A tragic case in point appears to be a recent report about worker exposure to heated polystyrene fumes and polyacrylate NPs in an unventilated confined space for several months, resulting in progressive pulmonary fibrosis, pleural effusions and granuloma formation with fatal outcome [17]. Regardless as to whether the NPs had caused the severe pathology – which is unclear, based on the information provided – holding on to extremely poor industrial hygiene conditions at the workplace was completely irresponsible. Preventing exposure is key, and that can readily be achieved today with appropriate engineering technology and personal protection equipment [6].

Even without being able to perform a quantitative risk assessment for ENMs, due to the lack of sufficient data on exposure, biokinetics and organ toxicity, until we know better it should be made mandatory to prevent exposure by appropriate precautionary measures/regulations and practicing best industrial hygiene to avoid future horror scenarios from environmental or occupational exposures. Similarly, safety assessment for medical applications as key contribution of nanotoxicology to nanomedicine relies heavily on nano-specific toxicological concepts and findings and on a multidisciplinary collaborative approach involving material scientists, physicians and toxicologists [6].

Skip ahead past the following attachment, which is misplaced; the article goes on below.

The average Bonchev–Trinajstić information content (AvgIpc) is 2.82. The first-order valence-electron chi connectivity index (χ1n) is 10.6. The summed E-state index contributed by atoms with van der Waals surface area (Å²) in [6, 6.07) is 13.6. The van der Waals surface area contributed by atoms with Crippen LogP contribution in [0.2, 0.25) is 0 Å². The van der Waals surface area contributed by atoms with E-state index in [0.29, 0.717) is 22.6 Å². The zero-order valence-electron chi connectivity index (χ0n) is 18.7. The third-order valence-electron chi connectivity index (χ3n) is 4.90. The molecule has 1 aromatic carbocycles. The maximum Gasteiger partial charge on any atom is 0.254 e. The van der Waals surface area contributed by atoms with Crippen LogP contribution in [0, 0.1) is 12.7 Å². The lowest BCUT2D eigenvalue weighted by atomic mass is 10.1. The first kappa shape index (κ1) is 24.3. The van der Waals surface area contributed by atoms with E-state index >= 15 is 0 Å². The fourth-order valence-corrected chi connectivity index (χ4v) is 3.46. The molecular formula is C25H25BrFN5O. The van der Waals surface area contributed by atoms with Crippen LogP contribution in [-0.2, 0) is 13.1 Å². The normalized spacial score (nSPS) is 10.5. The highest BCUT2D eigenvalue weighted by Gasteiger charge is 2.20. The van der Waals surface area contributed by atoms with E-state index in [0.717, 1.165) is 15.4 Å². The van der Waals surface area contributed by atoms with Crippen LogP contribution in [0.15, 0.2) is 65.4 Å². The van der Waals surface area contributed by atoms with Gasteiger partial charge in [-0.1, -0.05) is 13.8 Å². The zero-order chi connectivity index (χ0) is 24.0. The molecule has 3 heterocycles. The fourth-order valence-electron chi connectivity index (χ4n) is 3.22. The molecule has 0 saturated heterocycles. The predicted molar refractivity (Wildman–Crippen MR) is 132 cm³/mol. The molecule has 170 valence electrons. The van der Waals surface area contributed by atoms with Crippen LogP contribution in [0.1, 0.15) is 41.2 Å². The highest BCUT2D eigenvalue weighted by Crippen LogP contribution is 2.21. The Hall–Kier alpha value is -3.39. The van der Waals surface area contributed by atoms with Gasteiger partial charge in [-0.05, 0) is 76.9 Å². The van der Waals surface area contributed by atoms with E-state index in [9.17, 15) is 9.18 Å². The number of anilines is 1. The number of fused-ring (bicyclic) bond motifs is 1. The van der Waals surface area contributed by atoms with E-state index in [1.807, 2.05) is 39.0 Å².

Occupational safety and health (OSH) concerns are receiving considerable attention in nanoscience and nanotechnology research and development. Policymakers and others have urged that research on nanotechnology’s EHS implications be developed alongside scientific research in the nanotechnology domain rather than subsequent to applications [18]. Occupational physicians would thus be required to keep abreast and update themselves on toxicological and health and safety developments in this growing industry. There is also the need to look beyond the factory fence to consider safety and environmental impact of NPs containing products at all stages of the life cycle [8,10].

In conclusion, the current knowledge of OSH in nanotechnology includes the following: (i) NPs can be measured using standard measurement methods (respirable mass or number concentration), (ii) workplace exposures to NPs can be reduced using engineering controls and personal protective equipment, and (iii) current toxicity testing and risk assessment methods are applicable to NPs. Yet, to ensure protection of workers’ health, research is still needed to develop (i) sensitive and quantitative measures of workers’ exposure to NPs, (ii) validation methods for exposure controls, and (iii) standardized criteria to categorize hazard data, including better prediction of chronic effects [2].